No, not only the Jews of Hebron. Jews in Jerusalem and Tel Aviv, Haifa and Beer Sheva. We are all soldiers, whether we wear uniforms or not. We are living in our land, and still fighting for our land, against those who wish to take it from us. Our enemies don’t distinguish between Hebron and Tel Aviv, Sderot or Beit El. It’s all the same. And the way to fight them is to continue to live in all these places, to continue on, despite the difficulties, despite the pain and the blood. There is no choice, it’s us or them. And we don’t have any intentions to allow them to win. Whatever the cost.

That is the way of an army, of soldiers, and that is what we all are. As will be the multitudes who will fill Hebron tomorrow.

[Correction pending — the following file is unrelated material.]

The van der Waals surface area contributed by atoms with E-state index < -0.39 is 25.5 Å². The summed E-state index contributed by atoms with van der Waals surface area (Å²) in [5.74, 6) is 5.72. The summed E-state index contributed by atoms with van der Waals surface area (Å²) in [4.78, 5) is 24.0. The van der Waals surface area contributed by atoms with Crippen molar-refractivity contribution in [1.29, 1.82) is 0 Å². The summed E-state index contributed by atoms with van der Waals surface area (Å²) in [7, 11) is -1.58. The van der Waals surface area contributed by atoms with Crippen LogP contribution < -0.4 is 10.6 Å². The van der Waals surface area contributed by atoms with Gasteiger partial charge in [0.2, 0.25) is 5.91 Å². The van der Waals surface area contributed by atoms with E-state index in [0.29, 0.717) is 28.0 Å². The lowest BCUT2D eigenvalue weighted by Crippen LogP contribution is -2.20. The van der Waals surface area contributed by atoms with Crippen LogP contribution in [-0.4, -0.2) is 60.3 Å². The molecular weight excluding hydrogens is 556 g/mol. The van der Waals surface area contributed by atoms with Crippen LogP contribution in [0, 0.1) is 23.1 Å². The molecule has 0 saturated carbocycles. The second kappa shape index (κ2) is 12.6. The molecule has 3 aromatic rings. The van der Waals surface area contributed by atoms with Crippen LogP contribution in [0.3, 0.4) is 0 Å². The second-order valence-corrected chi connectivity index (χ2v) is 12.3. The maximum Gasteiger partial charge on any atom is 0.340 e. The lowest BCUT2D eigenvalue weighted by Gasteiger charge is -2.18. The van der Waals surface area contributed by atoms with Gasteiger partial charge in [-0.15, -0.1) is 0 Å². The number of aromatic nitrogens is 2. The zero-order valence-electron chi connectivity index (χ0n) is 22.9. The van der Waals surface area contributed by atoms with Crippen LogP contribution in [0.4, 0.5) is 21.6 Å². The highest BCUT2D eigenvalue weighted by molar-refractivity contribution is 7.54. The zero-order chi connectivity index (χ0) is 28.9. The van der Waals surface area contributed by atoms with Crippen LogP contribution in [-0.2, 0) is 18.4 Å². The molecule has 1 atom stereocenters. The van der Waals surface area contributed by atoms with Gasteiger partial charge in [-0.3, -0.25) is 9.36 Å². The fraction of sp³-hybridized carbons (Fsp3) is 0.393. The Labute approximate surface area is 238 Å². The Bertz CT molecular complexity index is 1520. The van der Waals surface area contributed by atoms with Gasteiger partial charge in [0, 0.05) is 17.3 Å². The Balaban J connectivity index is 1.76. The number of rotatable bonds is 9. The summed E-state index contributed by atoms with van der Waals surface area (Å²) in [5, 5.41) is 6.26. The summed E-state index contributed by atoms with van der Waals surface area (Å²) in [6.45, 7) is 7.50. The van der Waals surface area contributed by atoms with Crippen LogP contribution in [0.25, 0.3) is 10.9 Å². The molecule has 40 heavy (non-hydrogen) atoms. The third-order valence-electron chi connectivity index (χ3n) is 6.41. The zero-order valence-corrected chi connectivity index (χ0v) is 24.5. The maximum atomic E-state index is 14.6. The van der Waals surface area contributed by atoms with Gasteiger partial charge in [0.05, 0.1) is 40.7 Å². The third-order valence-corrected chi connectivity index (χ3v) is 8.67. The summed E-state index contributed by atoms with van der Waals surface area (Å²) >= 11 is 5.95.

Sukkot is a feast of joy and happiness. This year, there will be a tinge of black over the blue skies of Monday’s concert. But one of the answers to Sunday’s murder is to keep the show going, and that’s what will happen. Forever and ever and ever.

About the Author: David Wilder is the spokesperson for the Hebron Community.


If you don't see your comment after publishing it, refresh the page.

Our comments section is intended for meaningful responses and debates in a civilized manner. We ask that you respect the fact that we are a religious Jewish website and avoid inappropriate language at all cost.

If you promote any foreign religions, gods or messiahs, lies about Israel, anti-Semitism, or advocate violence (except against terrorists), your permission to comment may be revoked.

One Response to “Keep the Hebron Show Going”

  1. Yechiel Baum says:

    Since when are the Jewish forefathers also holy men to the Arabs. Ismael is the bastard son of Abraham borne by his Egyptian whore Hagar and the Ismaelites do not live by the moral codes of our forefathers. It is an abomination to see any Ismaelites in Hebron after Abraham and Sarah expelled them from their home for their return to Egypt. Hence, expel the Ismaelites to Egypt where they come from.